This week is the anniversary of Jamaican independence plus it’s the week of track and field at the Olympics and Jamaica is expected to do disproportionately well, consequently there’s several major articles about Jamaica on the front page of Sunday’s Guardian. I had very mixed reactions reading them and they caused me to to reflect on some of my own experiences there, most of which took place in the ’70′s and ’80′s. In 1982 I took my VW camper there and travelled throughout the island for 3 months, as I reflected on that trip this morning I found myself thinking of a man I met in the north coast parish of St Anne, he was just a very simple young rasta fisherman.
The Blue Mountains rise from the caribbean up to about 7500ft on the north shore, they are generally covered with what might simply be described as rain forest and are typically inaccessible. You know what a sheet of plywood looks like, it’s 4ft by 8ft; the man I’d met wanted to show me the house that he’d built and where he lived, I followed him up a trail through the woods. We came to a leveled area where he’d placed a sheet of plywood, it wasn’t new, it was well worn and when I asked him where he’d got it and how he’d transported up there I didn’t understand his patois answer, I don’t think he wanted me to. He’d cut and trimmed 4 slim trees and used their trunks for his corner posts and then cut more similar trees for the cross pieces which were lashed into position. When he had a sturdy box frame he then started covering the walls and the roof with ferns until he had an impervious layer. He’d framed a doorway which he’d covered with a piece of fabric and he had a ‘mattress’ against the back wall and a simple chair; that was his home.
Up the hill from his house was a small spring of water bubbling up out of the ground, he’d created a pool about 2ft diameter which the spring filled, he’d then ‘acquired’ about 150ft of half inch garden hose and inserted it into the pool and on the other end at his house he had a stopcock; running water on tap! He was so proud of that, he told me that this was the purest drinking water anywhere in Jamaica. We went for a walk and it started to rain, with his ever present machete he cut two stems from a plant, the stems were about 2ft long and each opened to a single leaf that was about 24″ wide; natural umbrellas! As we walked he pointed out numerous plants and described how they were used for common ailments and others that were commonly eaten. He also had a small vegetable garden at his house. The only clothes he had were a pair of cut-off levy shorts, he went barefoot.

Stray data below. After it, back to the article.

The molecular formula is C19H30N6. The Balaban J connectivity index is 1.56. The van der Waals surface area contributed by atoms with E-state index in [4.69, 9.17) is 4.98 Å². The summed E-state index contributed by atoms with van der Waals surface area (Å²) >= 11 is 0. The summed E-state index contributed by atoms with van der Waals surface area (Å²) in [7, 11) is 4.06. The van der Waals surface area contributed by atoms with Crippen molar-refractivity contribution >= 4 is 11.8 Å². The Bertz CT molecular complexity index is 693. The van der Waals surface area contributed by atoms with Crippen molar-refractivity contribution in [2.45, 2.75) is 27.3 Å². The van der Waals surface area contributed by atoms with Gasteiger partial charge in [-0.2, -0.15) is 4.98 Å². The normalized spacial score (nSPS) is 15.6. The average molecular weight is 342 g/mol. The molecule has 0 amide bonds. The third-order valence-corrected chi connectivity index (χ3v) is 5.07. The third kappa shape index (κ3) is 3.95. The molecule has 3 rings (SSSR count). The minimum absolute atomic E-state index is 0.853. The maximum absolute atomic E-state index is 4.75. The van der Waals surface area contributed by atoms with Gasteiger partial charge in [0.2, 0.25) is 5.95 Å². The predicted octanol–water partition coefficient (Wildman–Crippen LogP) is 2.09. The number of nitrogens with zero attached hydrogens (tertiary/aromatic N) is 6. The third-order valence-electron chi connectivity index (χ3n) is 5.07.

I met him because I was living in my van on the beach in that part of Jamaica, another person that I met there and became friends with was an old rasta woman called Sister Mommy, she was probably in her 70′s, she had waist length dreadlocks and she ran a roadside stand on a country road where she sold cigarettes [individually] soft drinks, and some vegetables, plus she always had ganja. Sister Mommy used to tell me stories of how it was as a rasta under British rule and about country life during the 30′s and 40′s. Times were always hard, the small amount of money that she made at her stand was all she ever had and I always saw several small children hanging around her, I never discovered who they were; grandchildren perhaps? One night I was at her house, a pathetic structure, it was a tiny two room concrete block house and it looked as though it had survived an earthquake. There was a large crack which was in places about 4″ wide running from floor to ceiling. She sat across a table from me with her back to the wall, no electricity just a candle on the table as we sat chatting. Suddenly I heard a voice, Sister Mommy motioned me to be quiet and she said ‘who’s dat?’ the voice responded and sister Mommy said ‘Show yer hand’. A hand appeared through the crack with a Jamaican dollar bill in it, she took the money and replaced it with a small amount of ganja pre-wrapped in newspaper, that’s how she made her living.